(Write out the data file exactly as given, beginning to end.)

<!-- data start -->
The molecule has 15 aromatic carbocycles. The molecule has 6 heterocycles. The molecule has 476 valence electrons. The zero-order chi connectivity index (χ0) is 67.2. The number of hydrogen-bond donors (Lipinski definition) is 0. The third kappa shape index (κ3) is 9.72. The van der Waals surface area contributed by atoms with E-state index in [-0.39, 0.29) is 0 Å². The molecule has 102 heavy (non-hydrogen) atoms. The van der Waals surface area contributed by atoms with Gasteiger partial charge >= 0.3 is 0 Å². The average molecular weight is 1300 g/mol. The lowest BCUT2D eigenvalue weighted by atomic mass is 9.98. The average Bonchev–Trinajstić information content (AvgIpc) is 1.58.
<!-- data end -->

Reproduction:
The molecule has 15 aromatic carbocycles. The molecule has 6 heterocycles. The molecule has 476 valence electrons. The zero-order chi connectivity index (χ0) is 67.2. The number of hydrogen-bond donors (Lipinski definition) is 0. The third kappa shape index (κ3) is 9.72. The van der Waals surface area contributed by atoms with E-state index in [-0.39, 0.29) is 0 Å². The molecule has 102 heavy (non-hydrogen) atoms. The van der Waals surface area contributed by atoms with Gasteiger partial charge >= 0.3 is 0 Å². The average molecular weight is 1300 g/mol. The lowest BCUT2D eigenvalue weighted by atomic mass is 9.98. The average Bonchev–Trinajstić information content (AvgIpc) is 1.58.